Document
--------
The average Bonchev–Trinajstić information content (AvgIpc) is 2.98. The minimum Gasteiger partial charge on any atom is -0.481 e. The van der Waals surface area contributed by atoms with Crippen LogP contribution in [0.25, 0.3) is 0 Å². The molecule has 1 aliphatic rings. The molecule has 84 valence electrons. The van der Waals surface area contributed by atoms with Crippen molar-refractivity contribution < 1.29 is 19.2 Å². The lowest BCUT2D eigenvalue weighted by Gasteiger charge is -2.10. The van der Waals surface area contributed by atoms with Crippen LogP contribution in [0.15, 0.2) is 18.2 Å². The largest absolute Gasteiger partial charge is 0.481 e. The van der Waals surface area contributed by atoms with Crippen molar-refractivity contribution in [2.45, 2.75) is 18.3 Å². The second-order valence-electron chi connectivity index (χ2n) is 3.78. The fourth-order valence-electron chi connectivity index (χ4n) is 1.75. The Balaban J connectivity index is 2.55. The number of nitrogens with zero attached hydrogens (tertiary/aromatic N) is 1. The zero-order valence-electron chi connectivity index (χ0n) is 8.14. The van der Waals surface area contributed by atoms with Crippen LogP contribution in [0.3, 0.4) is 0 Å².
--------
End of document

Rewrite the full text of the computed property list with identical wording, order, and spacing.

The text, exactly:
The average Bonchev–Trinajstić information content (AvgIpc) is 2.98. The minimum Gasteiger partial charge on any atom is -0.481 e. The van der Waals surface area contributed by atoms with Crippen LogP contribution in [0.25, 0.3) is 0 Å². The molecule has 1 aliphatic rings. The molecule has 84 valence electrons. The van der Waals surface area contributed by atoms with Crippen molar-refractivity contribution < 1.29 is 19.2 Å². The lowest BCUT2D eigenvalue weighted by Gasteiger charge is -2.10. The van der Waals surface area contributed by atoms with Crippen LogP contribution in [0.15, 0.2) is 18.2 Å². The largest absolute Gasteiger partial charge is 0.481 e. The van der Waals surface area contributed by atoms with Crippen molar-refractivity contribution in [2.45, 2.75) is 18.3 Å². The second-order valence-electron chi connectivity index (χ2n) is 3.78. The fourth-order valence-electron chi connectivity index (χ4n) is 1.75. The Balaban J connectivity index is 2.55. The number of nitrogens with zero attached hydrogens (tertiary/aromatic N) is 1. The zero-order valence-electron chi connectivity index (χ0n) is 8.14. The van der Waals surface area contributed by atoms with Crippen LogP contribution in [0.3, 0.4) is 0 Å².